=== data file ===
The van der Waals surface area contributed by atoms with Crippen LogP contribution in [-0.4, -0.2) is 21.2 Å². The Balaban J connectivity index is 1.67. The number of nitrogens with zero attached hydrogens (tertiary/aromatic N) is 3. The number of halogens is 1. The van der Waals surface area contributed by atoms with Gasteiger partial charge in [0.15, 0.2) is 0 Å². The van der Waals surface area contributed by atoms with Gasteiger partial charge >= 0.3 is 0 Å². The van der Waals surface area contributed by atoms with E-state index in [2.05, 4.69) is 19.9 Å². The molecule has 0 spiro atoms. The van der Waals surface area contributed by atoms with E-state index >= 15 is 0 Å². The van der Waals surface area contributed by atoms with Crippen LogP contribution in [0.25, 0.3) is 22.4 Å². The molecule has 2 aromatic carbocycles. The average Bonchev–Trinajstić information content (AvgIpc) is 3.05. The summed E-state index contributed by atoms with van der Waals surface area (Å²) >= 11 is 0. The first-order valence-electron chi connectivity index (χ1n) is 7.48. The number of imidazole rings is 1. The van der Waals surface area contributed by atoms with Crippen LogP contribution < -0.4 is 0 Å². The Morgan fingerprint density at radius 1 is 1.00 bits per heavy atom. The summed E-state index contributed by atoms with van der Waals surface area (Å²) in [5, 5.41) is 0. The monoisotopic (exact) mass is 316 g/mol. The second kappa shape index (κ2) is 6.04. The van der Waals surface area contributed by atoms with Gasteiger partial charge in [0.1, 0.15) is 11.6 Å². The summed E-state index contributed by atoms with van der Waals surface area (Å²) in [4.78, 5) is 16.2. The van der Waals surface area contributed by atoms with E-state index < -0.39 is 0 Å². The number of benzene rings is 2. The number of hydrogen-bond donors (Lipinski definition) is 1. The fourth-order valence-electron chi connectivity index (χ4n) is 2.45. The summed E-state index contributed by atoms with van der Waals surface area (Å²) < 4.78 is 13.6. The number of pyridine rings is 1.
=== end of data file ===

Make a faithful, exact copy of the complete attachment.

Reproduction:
The van der Waals surface area contributed by atoms with Crippen LogP contribution in [-0.4, -0.2) is 21.2 Å². The Balaban J connectivity index is 1.67. The number of nitrogens with zero attached hydrogens (tertiary/aromatic N) is 3. The number of halogens is 1. The van der Waals surface area contributed by atoms with Gasteiger partial charge in [0.15, 0.2) is 0 Å². The van der Waals surface area contributed by atoms with Gasteiger partial charge >= 0.3 is 0 Å². The van der Waals surface area contributed by atoms with E-state index in [2.05, 4.69) is 19.9 Å². The molecule has 0 spiro atoms. The van der Waals surface area contributed by atoms with E-state index >= 15 is 0 Å². The van der Waals surface area contributed by atoms with Crippen LogP contribution in [0.25, 0.3) is 22.4 Å². The molecule has 2 aromatic carbocycles. The average Bonchev–Trinajstić information content (AvgIpc) is 3.05. The summed E-state index contributed by atoms with van der Waals surface area (Å²) >= 11 is 0. The first-order valence-electron chi connectivity index (χ1n) is 7.48. The number of imidazole rings is 1. The van der Waals surface area contributed by atoms with Crippen LogP contribution < -0.4 is 0 Å². The Morgan fingerprint density at radius 1 is 1.00 bits per heavy atom. The summed E-state index contributed by atoms with van der Waals surface area (Å²) in [5, 5.41) is 0. The monoisotopic (exact) mass is 316 g/mol. The second kappa shape index (κ2) is 6.04. The van der Waals surface area contributed by atoms with Gasteiger partial charge in [0.1, 0.15) is 11.6 Å². The summed E-state index contributed by atoms with van der Waals surface area (Å²) in [4.78, 5) is 16.2. The van der Waals surface area contributed by atoms with E-state index < -0.39 is 0 Å². The number of benzene rings is 2. The number of hydrogen-bond donors (Lipinski definition) is 1. The fourth-order valence-electron chi connectivity index (χ4n) is 2.45. The summed E-state index contributed by atoms with van der Waals surface area (Å²) < 4.78 is 13.6. The number of pyridine rings is 1.